Non-Invasive Treatment Options for Rheumatoid Arthritis



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Please contact Dr Stephanie Barrett’s secretary Kate Picon on:

Tel: 020 7730 8508

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A referral letter from your GP and any scans/X rays you may have with you at every appointment.

GMC No: 2825957

Bupa: 02825957

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116 Harley Street


Rheumatoid arthritis (RA) is a chronic autoimmune disorder that affects the joints, causing pain, swelling and stiffness. It occurs when the body’s immune system mistakenly attacks healthy tissues, causing damage to the joints and other organs. While there is no cure for RA, there are several non-invasive treatment options available that can help manage the symptoms of the condition and improve the quality of life for someone suffering from this condition.

What is rheumatoid arthritis?

RA is a systemic disease that can affect other organs in the body, such as the lungs and heart. The symptoms of RA can vary in severity and can interfere with daily activities, leading to reduced mobility.

What are the non-invasive treatment options for RA?

  1. Exercise: Regular exercise can help improve mobility, reduce pain, and prevent further joint damage in people with RA. Low-impact exercises such as swimming, walking, and yoga can be beneficial for people with RA.
  2. Physical therapy: Physical therapy can help improve joint function, reduce pain, and increase range of motion. A physical therapist can provide exercises and techniques tailored to the individual’s needs and help improve overall physical health.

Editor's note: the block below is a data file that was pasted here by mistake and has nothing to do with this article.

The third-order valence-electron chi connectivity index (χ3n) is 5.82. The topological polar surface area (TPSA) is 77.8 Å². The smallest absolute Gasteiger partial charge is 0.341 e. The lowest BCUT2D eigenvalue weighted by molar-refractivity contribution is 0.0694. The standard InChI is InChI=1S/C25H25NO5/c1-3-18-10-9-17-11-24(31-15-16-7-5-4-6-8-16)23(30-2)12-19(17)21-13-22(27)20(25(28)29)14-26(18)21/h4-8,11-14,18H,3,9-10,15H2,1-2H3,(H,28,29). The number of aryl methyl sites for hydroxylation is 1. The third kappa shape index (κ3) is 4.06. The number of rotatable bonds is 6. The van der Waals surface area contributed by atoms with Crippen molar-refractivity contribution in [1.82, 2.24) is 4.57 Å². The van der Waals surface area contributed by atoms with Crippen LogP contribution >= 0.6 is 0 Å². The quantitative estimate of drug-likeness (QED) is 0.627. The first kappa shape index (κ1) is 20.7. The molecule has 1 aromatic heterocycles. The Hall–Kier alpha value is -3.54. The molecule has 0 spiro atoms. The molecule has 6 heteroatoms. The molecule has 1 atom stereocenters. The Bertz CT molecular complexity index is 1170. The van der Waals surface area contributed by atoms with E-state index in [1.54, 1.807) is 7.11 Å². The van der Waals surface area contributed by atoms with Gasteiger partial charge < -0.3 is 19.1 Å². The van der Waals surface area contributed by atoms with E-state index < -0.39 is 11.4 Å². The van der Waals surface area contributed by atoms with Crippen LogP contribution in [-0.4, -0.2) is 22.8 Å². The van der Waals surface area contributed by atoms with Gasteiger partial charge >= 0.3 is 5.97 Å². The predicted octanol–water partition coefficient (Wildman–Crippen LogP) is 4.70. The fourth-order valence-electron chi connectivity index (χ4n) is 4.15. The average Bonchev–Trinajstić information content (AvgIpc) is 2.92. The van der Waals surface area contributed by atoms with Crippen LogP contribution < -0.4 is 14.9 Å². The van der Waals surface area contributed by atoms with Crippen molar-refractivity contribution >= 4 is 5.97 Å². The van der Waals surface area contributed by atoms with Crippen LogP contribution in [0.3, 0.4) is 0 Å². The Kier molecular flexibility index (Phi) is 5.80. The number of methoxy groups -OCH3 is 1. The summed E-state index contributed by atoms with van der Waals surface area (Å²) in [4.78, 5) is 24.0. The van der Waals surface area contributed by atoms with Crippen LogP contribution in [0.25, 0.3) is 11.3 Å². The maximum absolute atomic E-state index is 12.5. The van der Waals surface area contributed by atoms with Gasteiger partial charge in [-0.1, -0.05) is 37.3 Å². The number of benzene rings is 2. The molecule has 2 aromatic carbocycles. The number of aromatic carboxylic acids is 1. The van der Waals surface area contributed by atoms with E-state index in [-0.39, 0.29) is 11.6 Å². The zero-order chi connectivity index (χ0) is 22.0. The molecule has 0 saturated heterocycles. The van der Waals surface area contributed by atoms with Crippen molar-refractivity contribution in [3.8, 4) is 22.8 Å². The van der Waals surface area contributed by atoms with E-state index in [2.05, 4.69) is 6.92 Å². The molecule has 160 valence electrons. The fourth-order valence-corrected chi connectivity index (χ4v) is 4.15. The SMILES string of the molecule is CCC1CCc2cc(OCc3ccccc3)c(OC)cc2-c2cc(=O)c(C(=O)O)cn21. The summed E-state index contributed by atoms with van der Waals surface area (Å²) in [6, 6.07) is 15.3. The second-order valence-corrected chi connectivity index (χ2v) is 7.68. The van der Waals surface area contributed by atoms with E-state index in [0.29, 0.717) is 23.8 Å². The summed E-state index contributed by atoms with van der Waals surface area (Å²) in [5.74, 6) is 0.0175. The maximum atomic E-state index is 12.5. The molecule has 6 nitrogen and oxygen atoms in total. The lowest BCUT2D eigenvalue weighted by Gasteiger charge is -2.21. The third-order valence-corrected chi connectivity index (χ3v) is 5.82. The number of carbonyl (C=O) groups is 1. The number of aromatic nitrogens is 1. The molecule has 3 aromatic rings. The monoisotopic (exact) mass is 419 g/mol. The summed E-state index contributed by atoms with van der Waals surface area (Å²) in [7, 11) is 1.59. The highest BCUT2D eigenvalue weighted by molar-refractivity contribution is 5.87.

3. Medications: There are several medications available for RA., including nonsteroidal anti-inflammatory drugs (NSAIDs), disease-modifying antirheumatic drugs (DMARDs), and biologic drugs. These medications can help reduce inflammation and pain, slow the progression of the disease, and improve overall quality of life.
  4. Occupational therapy: Occupational therapy can help individuals with RA learn new ways to perform daily activities, such as dressing, cooking, and cleaning, to minimise stress on the joints. An occupational therapist can provide training on the use of assistive devices and adaptive techniques to help manage the symptoms of RA.
  5. Dietary changes: Certain dietary changes, such as increasing omega-3 fatty acids, reducing saturated and trans fats, and eating a diet rich in fruits, vegetables, and whole grains, may help reduce inflammation and pain associated with RA.
  6. Massage therapy: Massage therapy can help reduce muscle tension and stiffness, increase circulation, and improve joint mobility. It can be especially helpful for those with RA who have muscle pain and tension as well as joint stiffness.

If you or someone you know is struggling with RA, consider exploring non-invasive treatment options. To find out more, make an appointment with Dr Stephanie Barrett today and discuss your treatment options.